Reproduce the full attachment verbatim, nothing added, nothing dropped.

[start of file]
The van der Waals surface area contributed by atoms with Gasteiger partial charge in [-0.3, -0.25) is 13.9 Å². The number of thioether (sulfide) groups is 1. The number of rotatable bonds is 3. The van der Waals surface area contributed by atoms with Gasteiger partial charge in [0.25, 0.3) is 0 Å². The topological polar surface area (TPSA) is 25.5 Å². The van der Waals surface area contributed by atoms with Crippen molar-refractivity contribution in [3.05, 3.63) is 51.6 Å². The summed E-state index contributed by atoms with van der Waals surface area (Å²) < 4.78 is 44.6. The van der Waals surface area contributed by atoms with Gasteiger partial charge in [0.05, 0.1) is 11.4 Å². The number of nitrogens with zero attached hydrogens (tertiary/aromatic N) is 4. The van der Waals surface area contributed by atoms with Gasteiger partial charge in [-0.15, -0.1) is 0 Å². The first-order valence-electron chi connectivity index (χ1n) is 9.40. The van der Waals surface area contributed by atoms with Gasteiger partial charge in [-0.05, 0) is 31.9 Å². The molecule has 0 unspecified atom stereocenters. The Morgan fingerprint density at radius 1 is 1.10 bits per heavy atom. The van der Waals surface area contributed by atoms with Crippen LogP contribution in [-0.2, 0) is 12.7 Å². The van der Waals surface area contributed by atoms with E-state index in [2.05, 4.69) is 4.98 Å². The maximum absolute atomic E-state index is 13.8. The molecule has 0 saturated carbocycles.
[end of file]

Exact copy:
The van der Waals surface area contributed by atoms with Gasteiger partial charge in [-0.3, -0.25) is 13.9 Å². The number of thioether (sulfide) groups is 1. The number of rotatable bonds is 3. The van der Waals surface area contributed by atoms with Gasteiger partial charge in [0.25, 0.3) is 0 Å². The topological polar surface area (TPSA) is 25.5 Å². The van der Waals surface area contributed by atoms with Crippen molar-refractivity contribution in [3.05, 3.63) is 51.6 Å². The summed E-state index contributed by atoms with van der Waals surface area (Å²) < 4.78 is 44.6. The van der Waals surface area contributed by atoms with Gasteiger partial charge in [0.05, 0.1) is 11.4 Å². The number of nitrogens with zero attached hydrogens (tertiary/aromatic N) is 4. The van der Waals surface area contributed by atoms with Gasteiger partial charge in [-0.15, -0.1) is 0 Å². The first-order valence-electron chi connectivity index (χ1n) is 9.40. The van der Waals surface area contributed by atoms with Gasteiger partial charge in [-0.05, 0) is 31.9 Å². The molecule has 0 unspecified atom stereocenters. The Morgan fingerprint density at radius 1 is 1.10 bits per heavy atom. The van der Waals surface area contributed by atoms with Crippen LogP contribution in [-0.2, 0) is 12.7 Å². The van der Waals surface area contributed by atoms with E-state index in [2.05, 4.69) is 4.98 Å². The maximum absolute atomic E-state index is 13.8. The molecule has 0 saturated carbocycles.